One of the largest costs associated with OPEX for broadband services providers is that of customer support, or help desk services. Costs associated with maintaining a customer support organization are considerable. They include the employees themselves, salaried or hourly, benefits, facilities, etc.. A reasonable estimate would be an average of US$100/hour per customer support representative.

*This model and all the numbers provided here are purely for explanatory purposes, as all factors vary widely.

99% of the time, when a broadband subscriber is infected with malware (and becomes aware), or “the Internet breaks”, or they have connection or download problems, or their car won’t start, they call their ISPs customer support group. And, 99% of the time, unless the actual connectivity service is broken, whatever it is their problem might be, it won’t be fixed by the help desk. But figure a reasonable estimate of time to deal for customer interaction with the help desk is 30 minutes per call – or US$50.

Let’s stop here for a second. If each customer call cost averages $50 and my gross margin per subscriber is $5, I just blew 10 months worth profitability by answering the phone. Regardless, let’s continue. Now, recall that the ISP doesn’t own the subscribers PCs, and more than likely, most of the folks in the customer support group couldn’t find a root kit, much less tell a customer how to remove one – especially when they’re anti-virus or spyware detection tools can’t do the job. So, 99% of the times, if it’s not a connectivity services problem they:

  • refer them to their OS vendor for patches, which often provide little or no help
  • refer them to AV or spyware detection companies
  • refer them to a consumer technical support services organization like Geek Squad
  • or help them realize they might be better off simply getting a new PC, as it’s cheaper and easier

More and more now providers are beginning to offer these enhanced technical support services themselves, such as AT&T Support+ Service Packages. Note that these services aren’t cheap, and justifiably so, given the skill required and the breadth and depth of issues they deal with.

So, when events like the FBI’s Operation: Bot Roast cause a thousand ducks to come a quack’n, this disrupts the factored OPEX as call center volumes increase by orders of magnitude or more, with considerable financial implications for service providers. The right answer is for ISPs to put solutions in place that enable automatic quarantine and subscriber management for compromised hosts. However, it’s not as simple as it might seem. Believe it or not, many ISPs have attempted to automate services of this sort and backed out. Some providers employ partial solutions today.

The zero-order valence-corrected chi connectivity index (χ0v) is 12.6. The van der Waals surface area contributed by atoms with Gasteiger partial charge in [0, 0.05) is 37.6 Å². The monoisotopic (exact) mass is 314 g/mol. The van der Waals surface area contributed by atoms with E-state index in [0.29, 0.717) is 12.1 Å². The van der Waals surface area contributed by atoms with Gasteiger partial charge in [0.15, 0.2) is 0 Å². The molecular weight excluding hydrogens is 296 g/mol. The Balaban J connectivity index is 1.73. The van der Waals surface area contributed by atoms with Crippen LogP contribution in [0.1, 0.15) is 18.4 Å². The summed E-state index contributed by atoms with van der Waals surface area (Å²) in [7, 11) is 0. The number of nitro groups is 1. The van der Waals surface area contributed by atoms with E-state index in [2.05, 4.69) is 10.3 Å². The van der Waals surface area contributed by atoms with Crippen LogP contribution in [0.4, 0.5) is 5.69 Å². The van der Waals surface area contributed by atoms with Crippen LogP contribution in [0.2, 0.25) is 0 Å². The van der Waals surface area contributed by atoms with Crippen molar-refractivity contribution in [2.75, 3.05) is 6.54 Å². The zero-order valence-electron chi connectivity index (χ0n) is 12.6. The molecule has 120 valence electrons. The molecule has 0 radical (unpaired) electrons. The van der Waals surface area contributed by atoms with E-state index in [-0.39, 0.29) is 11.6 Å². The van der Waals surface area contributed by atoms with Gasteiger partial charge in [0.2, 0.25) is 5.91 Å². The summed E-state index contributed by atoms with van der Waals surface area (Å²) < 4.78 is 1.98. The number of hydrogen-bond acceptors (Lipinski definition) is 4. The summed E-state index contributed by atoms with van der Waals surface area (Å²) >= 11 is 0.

However, it’s not as simple as taking a host offline until it’s cleaned. You can’t, because it can’t get clean unless it’s connected. And the administrator (think of your sister or uncle) may not have a clue about how or what to do in order to sanitize a system. If they need OS patches from their system OS vendor, you have to continue providing them with that connectivity to those system, whoever the OS vendor is. If they need to download AV or anti-malware software, you need to provide them with that connectivity. If they’ve contracted some remote assessment and management service, you have to maintain that connectivity. And you have to maintain services availability for voice and emergency dialing services. And you’d better not impact that IPTV service or they’ll move back to cable or satellite services — so you’ve got to do all of this without pissing off the customer and increasing churn.

Ohh, BTW, most of those subscriber management devices you’ve deployed have limited capability to segment services at the Network Layer, much less at the Transport or Application Layer.

And how’d you get that intelligence information that triggered quarantine in the first place? What if it’s wrong, or stale, or was triggered by someone stealing wireless access from a neighbor? And what about consumer rights and privacy advocates? Why is my “pipe provider” analyzing my network activity and payloads in the first place?

The service providers want to offer services in this area, I assure you of that. As a matter of fact, the money is flowing somewhere, why not exploit the problem to increase ARPU? And many security and network equipment companies are happy to help them do this — but it’s not such a binary thing as folks might think.

Comments welcome!